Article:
Situated on three rocky hills and surrounded by ancient forests, Zhytomyr is considered to be the gem of Polesia. This old city with a boisterous history, interesting landmarks and unique landscapes attracts more and more travelers each year. Some of them arrive here to admire its peculiar nature. Others - to visit Ukraine’s only Museum of Astronautics.

The city remembers the exact year of its foundation: 884. Its name is still a subject of debate, however. According to one tale, the local lands were inhabited by 'zhytichies' - a Slavic tribe of farmers and bread makers. Thus, the Ukrainian word "zhyto" (rye) could have given the city its name. But another story has become more popular: Zhytomyr was named after an Old Russian warrior who fought for the princes Askold and Dir. He built a wooden castle on the rock among the forests, the legend goes, which grew and turned into a city.

In the 10th century, Zhytomyr became a part of Kyivan Rus. In 13th, the city, along with many others, suffered from the destructive invasion of the Mongol. A century later, it was captured by the Lithuanians. Despite constant attacks, Zhytomyr developed, grew, got stronger, and had a moat created around it. By the mid-15th century, it was one of the 15 largest towns in the Polish-Lithuanian Republic. Since 1569, Polish magnates ruled Zhytomyr, but by late 18th century, the city became a part of the Russian Empire. In due course, it turned into an important industrial and trade center.

Today, Zhytomyr is known as the hometown of many outstanding scientists and artists. One man in particular, the founder of practical cosmonautics and the designer of the first space rocket, Sergey Koroliov, was born here. The unique Museum of Cosmonautics in Zhytomyr is named after him. The museum’s exhibitions are scattered about the city. One part, which includes his personal items, documents and furniture, occupies his childhood home. Another, called “Cosmos,” is kept in a new building that was created specifically for this purpose. “To visit this exhibition is just the same as being in a science fiction novel” - that is the usual reaction from the museum’s visitors. The models of and real-life spacecrafts, equipment and outfits, unique pictures and documents, and light and sound effects create the “otherworldly” atmosphere in the galleries. The most popular of the museum’s items is considered to be the vial of moon sand, presented to the museum by NASA.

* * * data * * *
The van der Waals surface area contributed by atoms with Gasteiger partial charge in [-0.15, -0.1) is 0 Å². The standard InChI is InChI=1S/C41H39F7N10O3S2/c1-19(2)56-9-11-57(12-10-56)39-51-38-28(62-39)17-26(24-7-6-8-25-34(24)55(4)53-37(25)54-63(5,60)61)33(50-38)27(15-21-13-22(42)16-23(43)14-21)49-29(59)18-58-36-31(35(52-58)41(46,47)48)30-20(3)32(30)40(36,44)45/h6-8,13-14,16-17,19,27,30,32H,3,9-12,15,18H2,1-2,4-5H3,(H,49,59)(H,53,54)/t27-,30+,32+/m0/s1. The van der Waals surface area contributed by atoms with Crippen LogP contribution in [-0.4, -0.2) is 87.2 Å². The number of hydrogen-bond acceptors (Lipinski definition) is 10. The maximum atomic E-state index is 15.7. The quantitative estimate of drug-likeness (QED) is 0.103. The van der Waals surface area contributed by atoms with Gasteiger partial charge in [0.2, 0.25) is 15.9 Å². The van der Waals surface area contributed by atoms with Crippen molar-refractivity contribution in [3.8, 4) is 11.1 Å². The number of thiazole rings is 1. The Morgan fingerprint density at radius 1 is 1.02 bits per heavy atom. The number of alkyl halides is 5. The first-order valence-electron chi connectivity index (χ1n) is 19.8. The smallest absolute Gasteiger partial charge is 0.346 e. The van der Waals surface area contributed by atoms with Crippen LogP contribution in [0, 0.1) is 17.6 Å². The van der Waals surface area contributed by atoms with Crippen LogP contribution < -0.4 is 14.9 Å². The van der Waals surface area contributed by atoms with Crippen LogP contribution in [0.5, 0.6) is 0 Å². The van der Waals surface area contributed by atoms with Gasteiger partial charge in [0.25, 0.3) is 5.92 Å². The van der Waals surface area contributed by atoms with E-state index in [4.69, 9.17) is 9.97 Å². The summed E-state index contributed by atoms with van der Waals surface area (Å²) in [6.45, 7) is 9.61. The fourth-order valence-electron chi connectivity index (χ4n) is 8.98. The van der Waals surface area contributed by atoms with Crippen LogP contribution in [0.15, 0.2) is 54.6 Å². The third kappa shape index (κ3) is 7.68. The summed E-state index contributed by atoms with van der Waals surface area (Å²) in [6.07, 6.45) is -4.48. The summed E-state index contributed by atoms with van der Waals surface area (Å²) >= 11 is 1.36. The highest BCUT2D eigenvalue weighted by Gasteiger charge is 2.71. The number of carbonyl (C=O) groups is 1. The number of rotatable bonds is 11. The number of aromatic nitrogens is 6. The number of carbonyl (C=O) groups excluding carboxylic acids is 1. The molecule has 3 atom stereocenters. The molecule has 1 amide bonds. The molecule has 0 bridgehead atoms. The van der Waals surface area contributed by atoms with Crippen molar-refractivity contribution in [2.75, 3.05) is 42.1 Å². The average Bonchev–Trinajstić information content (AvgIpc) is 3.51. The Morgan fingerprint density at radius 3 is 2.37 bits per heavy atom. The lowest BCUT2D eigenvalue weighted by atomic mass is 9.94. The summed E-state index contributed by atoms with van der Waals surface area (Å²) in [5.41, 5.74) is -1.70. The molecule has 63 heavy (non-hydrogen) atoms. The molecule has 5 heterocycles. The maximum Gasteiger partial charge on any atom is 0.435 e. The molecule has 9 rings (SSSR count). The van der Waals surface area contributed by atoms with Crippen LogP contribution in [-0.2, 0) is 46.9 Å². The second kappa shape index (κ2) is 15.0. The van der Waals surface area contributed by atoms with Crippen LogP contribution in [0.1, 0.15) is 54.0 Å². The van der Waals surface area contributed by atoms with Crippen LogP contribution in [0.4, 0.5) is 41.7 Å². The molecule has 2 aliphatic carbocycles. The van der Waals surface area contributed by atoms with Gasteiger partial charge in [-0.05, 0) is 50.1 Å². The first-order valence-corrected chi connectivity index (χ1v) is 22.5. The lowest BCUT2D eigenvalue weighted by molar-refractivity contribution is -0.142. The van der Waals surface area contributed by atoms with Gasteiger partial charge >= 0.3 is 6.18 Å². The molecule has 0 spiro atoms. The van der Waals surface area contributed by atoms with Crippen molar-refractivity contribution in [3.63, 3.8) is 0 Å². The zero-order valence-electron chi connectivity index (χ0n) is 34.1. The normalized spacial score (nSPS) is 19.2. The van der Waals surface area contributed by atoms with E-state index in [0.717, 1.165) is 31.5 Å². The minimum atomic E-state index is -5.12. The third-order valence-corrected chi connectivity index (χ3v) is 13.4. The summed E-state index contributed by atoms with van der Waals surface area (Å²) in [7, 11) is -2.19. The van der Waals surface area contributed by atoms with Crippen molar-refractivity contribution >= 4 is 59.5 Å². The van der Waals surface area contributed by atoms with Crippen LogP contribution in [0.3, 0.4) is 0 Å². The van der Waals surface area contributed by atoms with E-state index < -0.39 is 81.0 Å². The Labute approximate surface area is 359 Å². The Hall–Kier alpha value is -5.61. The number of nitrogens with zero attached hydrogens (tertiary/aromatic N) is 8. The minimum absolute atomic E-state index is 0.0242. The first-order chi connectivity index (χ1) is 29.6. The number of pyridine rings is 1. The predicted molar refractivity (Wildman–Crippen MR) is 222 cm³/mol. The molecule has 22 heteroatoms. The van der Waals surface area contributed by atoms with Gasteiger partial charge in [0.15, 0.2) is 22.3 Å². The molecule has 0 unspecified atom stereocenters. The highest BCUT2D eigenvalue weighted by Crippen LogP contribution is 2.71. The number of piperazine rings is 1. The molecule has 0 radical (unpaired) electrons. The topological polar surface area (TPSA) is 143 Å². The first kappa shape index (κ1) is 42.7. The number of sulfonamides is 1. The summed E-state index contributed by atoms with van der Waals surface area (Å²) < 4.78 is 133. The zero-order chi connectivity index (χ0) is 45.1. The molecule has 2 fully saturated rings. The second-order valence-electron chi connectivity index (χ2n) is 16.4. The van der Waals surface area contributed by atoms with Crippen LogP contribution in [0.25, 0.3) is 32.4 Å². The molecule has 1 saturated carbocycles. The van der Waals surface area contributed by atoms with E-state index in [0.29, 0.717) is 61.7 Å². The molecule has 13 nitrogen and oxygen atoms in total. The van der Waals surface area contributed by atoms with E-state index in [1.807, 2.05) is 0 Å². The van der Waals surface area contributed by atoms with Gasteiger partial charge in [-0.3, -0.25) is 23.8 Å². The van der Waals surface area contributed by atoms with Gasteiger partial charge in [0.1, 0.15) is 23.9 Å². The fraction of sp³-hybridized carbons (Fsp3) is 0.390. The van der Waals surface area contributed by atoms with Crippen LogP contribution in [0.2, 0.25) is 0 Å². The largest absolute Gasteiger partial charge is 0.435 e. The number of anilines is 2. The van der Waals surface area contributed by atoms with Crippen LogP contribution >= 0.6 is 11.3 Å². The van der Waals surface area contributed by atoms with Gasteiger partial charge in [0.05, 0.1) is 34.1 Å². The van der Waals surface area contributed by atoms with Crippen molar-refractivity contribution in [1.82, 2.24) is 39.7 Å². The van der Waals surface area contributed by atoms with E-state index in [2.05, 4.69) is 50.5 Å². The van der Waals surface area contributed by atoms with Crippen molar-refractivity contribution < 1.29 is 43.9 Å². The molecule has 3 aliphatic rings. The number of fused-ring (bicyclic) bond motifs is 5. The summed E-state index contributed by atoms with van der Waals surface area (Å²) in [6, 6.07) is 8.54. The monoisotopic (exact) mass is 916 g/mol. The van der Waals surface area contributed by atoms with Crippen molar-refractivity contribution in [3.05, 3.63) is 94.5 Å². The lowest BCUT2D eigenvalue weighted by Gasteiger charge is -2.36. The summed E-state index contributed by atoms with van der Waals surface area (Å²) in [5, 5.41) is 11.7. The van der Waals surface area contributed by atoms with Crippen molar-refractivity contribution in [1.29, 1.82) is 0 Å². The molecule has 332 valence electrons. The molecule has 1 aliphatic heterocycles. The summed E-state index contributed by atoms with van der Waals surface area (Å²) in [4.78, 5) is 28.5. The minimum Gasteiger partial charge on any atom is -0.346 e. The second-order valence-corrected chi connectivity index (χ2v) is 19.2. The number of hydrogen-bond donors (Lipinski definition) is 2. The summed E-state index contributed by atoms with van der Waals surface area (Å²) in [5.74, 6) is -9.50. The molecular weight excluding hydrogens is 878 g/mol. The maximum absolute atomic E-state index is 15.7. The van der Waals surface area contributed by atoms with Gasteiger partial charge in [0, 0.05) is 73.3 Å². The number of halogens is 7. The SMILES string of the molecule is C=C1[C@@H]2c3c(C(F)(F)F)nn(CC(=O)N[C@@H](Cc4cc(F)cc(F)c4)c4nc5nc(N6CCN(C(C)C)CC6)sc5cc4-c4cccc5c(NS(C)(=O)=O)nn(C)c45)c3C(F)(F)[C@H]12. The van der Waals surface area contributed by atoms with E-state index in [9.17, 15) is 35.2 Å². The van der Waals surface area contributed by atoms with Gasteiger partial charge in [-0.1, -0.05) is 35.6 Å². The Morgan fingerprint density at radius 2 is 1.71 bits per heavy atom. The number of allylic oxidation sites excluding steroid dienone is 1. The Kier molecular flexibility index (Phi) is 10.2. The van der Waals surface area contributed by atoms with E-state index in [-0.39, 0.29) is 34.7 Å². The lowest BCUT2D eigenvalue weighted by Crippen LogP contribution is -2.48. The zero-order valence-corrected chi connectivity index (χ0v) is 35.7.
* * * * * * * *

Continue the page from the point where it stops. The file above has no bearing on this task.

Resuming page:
Zhytomyr is proud of its architectural monuments, one of the most splendid ones being the Cathedral of the Transfiguration. Built in the 19th century, the church is considered to be the city’s symbol. Its majestic beauty and size are truly impressive - its towers are 53 meters (170 feet) high. On the hill where the Zhytomyr castle used to stand, another remarkable monument of sacral architecture is situated, the St. Sophia Catholic Church, built in the 18th century. Its unique look is the effect of the harmonious blend of two architectural styles, the Baroque and Late Renaissance.

Not far from the Catholic Church, you will find the magnificent Palace of Zhytomyr’s Bishops. A local history museum and a gallery that contains the masterpieces of many excellent European painters now occupy the building. And an attractive, two-story Town Hall (former City Council) building stands nearby.  

Zhytomyr is also famous for its numerous parks and public gardens: it is one of the greenest cities in Ukraine! The picturesque Gagarin Park is especially loved by local citizens and tourists.  Among cozy paths and fountains' cascades, another of Zhytomyr’s landmarks is located here - a suspension bridge that has splendid views of the city.

But the city’s best quality is the charming happiness with which it welcomes its guests. It is not by chance that hospitably open gates were the city’s ancient logo. Until today, the peaceful and comfortable Zhytomyr is open to everyone who wishes to learn about its rich past, and no less interesting present day life.

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